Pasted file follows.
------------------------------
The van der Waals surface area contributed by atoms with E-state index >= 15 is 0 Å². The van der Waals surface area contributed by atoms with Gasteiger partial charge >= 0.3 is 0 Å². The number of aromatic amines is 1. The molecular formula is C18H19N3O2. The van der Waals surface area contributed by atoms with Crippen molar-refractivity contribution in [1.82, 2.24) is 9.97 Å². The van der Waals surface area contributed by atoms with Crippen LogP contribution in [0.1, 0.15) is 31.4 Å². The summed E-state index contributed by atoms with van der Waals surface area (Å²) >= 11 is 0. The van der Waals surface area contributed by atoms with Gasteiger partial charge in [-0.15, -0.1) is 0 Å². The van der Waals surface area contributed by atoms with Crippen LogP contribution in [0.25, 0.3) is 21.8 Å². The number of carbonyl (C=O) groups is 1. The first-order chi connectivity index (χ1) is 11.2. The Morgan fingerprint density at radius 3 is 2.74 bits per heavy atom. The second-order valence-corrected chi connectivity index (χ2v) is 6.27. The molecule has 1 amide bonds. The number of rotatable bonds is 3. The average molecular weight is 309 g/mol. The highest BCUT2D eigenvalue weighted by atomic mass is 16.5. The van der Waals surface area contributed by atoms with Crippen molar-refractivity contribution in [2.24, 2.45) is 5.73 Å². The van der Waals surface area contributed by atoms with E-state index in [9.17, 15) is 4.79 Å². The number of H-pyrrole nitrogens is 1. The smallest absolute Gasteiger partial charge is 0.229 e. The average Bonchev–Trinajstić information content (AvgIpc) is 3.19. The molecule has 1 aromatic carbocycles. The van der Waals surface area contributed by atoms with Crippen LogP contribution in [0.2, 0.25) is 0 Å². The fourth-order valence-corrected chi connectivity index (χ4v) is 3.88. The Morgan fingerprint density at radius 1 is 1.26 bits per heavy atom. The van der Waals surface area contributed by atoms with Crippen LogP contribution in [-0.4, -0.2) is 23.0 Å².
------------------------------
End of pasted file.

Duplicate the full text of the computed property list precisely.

The van der Waals surface area contributed by atoms with E-state index >= 15 is 0 Å². The van der Waals surface area contributed by atoms with Gasteiger partial charge >= 0.3 is 0 Å². The number of aromatic amines is 1. The molecular formula is C18H19N3O2. The van der Waals surface area contributed by atoms with Crippen molar-refractivity contribution in [1.82, 2.24) is 9.97 Å². The van der Waals surface area contributed by atoms with Crippen LogP contribution in [0.1, 0.15) is 31.4 Å². The summed E-state index contributed by atoms with van der Waals surface area (Å²) >= 11 is 0. The van der Waals surface area contributed by atoms with Gasteiger partial charge in [-0.15, -0.1) is 0 Å². The van der Waals surface area contributed by atoms with Crippen LogP contribution in [0.25, 0.3) is 21.8 Å². The number of carbonyl (C=O) groups is 1. The first-order chi connectivity index (χ1) is 11.2. The Morgan fingerprint density at radius 3 is 2.74 bits per heavy atom. The second-order valence-corrected chi connectivity index (χ2v) is 6.27. The molecule has 1 amide bonds. The number of rotatable bonds is 3. The average molecular weight is 309 g/mol. The highest BCUT2D eigenvalue weighted by atomic mass is 16.5. The van der Waals surface area contributed by atoms with Crippen molar-refractivity contribution in [2.24, 2.45) is 5.73 Å². The van der Waals surface area contributed by atoms with E-state index in [9.17, 15) is 4.79 Å². The number of H-pyrrole nitrogens is 1. The smallest absolute Gasteiger partial charge is 0.229 e. The average Bonchev–Trinajstić information content (AvgIpc) is 3.19. The molecule has 1 aromatic carbocycles. The van der Waals surface area contributed by atoms with Crippen LogP contribution in [0.2, 0.25) is 0 Å². The fourth-order valence-corrected chi connectivity index (χ4v) is 3.88. The Morgan fingerprint density at radius 1 is 1.26 bits per heavy atom. The van der Waals surface area contributed by atoms with Crippen LogP contribution in [-0.4, -0.2) is 23.0 Å².